The greens at the Pulpit are nicely flowing and given their superb conditioning and pace, the golfer needs to stay alert. Take the 2nd green. From the fairway, the golfer can see plenty of the green. Must be sloped from back to front right? Wrong, a thousand three putts wrong! Because the approach shot is actually downhill, the golfer can see all the green but in fact the green continues with the general flow of the land, which is away from the golfer. Other greens may lack the same subtlety of the 2nd but are just plain hard. If you miss greens like the 12th or 15th on the wrong side, you have no chance of an up and down.

Compare these traditional ‘model’ greens to the Paintbrush. Well, you can’t. The Paintbrush has some of the most wild, broad contours the authors have ever seen and the greens themselves average 30% more in size than at its sister course. The 2nd hole, with its shared green with the 9th, looks like the Himalayas practice putting green at St. Andrews. The 55 yard deep 6th green has a five foot tall step across the back third of it. The 11th and 14th holes share a double green. The 17th green slopes criminally away from the golfer for the back third of its immense length.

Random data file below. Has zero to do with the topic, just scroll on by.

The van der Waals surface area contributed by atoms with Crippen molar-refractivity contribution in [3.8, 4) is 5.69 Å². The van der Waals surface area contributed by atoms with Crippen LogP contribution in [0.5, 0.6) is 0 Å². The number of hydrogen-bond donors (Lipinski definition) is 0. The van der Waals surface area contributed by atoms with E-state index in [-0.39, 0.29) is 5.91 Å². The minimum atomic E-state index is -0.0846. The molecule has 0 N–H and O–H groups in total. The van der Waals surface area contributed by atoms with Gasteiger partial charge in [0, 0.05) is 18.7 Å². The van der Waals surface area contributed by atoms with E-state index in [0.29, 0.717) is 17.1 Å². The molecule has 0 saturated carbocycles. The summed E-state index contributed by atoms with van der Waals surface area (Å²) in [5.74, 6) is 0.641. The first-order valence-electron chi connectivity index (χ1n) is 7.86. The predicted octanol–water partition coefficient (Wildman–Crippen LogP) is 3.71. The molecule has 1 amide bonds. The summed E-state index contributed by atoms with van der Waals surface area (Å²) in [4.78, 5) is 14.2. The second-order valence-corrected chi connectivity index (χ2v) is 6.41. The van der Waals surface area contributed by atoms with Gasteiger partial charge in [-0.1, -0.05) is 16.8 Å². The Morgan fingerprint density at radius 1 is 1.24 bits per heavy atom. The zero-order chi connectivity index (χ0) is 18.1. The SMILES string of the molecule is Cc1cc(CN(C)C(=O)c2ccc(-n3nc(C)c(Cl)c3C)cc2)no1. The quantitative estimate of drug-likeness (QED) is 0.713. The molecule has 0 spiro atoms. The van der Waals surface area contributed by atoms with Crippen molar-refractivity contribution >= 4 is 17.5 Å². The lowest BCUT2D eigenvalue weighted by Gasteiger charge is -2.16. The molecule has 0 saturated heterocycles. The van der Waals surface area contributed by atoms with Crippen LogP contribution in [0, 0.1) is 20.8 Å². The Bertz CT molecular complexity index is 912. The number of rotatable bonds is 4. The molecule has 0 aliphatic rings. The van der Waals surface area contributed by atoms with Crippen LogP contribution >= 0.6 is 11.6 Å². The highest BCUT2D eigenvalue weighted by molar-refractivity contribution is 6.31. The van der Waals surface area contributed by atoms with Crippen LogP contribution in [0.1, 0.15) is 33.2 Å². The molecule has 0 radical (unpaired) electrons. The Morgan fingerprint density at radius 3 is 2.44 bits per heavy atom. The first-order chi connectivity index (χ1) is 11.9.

These greens enhance the fun of playing the Paintbrush. If you over-analyze them, such as the green contour on the already impossibly difficult 13th, you might go crazy. Just accept them as the crucial part to scoring well at the Paintbrush, as one of the author’s can attest after a magnificent 38 putt performance.

Holes to Note:

Devil’s Paintbrush

First hole, 370 yards; The golfer can’t wait for the game to begin. A classic links hole that on many days is a five iron off the tee to a fast running, lumpy fairway followed by a wedge to a wide green on the other side of a chasm.

The exciting 1st.